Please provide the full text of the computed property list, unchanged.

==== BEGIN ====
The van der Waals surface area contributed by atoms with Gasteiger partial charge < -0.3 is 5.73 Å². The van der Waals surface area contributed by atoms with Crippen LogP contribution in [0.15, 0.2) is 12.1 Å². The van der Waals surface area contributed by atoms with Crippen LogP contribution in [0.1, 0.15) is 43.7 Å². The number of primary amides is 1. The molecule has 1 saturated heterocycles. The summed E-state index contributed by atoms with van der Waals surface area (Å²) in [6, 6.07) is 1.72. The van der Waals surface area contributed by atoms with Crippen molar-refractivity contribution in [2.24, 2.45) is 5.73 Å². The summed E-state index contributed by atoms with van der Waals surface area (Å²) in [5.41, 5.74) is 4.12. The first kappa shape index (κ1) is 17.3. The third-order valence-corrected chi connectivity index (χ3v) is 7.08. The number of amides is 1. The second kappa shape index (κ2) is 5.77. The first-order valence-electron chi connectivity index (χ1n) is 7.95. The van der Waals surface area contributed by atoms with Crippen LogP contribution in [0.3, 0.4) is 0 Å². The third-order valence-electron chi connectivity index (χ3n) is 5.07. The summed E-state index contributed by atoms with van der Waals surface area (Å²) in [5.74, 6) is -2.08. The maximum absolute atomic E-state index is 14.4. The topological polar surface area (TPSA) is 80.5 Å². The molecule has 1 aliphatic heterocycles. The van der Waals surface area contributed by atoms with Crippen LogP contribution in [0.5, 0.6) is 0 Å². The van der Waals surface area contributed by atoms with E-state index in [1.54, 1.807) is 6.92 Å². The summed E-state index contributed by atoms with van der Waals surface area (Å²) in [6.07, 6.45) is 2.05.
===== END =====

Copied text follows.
The van der Waals surface area contributed by atoms with Gasteiger partial charge < -0.3 is 5.73 Å². The van der Waals surface area contributed by atoms with Crippen LogP contribution in [0.15, 0.2) is 12.1 Å². The van der Waals surface area contributed by atoms with Crippen LogP contribution in [0.1, 0.15) is 43.7 Å². The number of primary amides is 1. The molecule has 1 saturated heterocycles. The summed E-state index contributed by atoms with van der Waals surface area (Å²) in [6, 6.07) is 1.72. The van der Waals surface area contributed by atoms with Crippen molar-refractivity contribution in [2.24, 2.45) is 5.73 Å². The summed E-state index contributed by atoms with van der Waals surface area (Å²) in [5.41, 5.74) is 4.12. The first kappa shape index (κ1) is 17.3. The third-order valence-corrected chi connectivity index (χ3v) is 7.08. The number of amides is 1. The second kappa shape index (κ2) is 5.77. The first-order valence-electron chi connectivity index (χ1n) is 7.95. The van der Waals surface area contributed by atoms with Crippen LogP contribution in [0.3, 0.4) is 0 Å². The third-order valence-electron chi connectivity index (χ3n) is 5.07. The summed E-state index contributed by atoms with van der Waals surface area (Å²) in [5.74, 6) is -2.08. The maximum absolute atomic E-state index is 14.4. The topological polar surface area (TPSA) is 80.5 Å². The molecule has 1 aliphatic heterocycles. The van der Waals surface area contributed by atoms with Crippen LogP contribution in [0.5, 0.6) is 0 Å². The van der Waals surface area contributed by atoms with E-state index in [1.54, 1.807) is 6.92 Å². The summed E-state index contributed by atoms with van der Waals surface area (Å²) in [6.07, 6.45) is 2.05.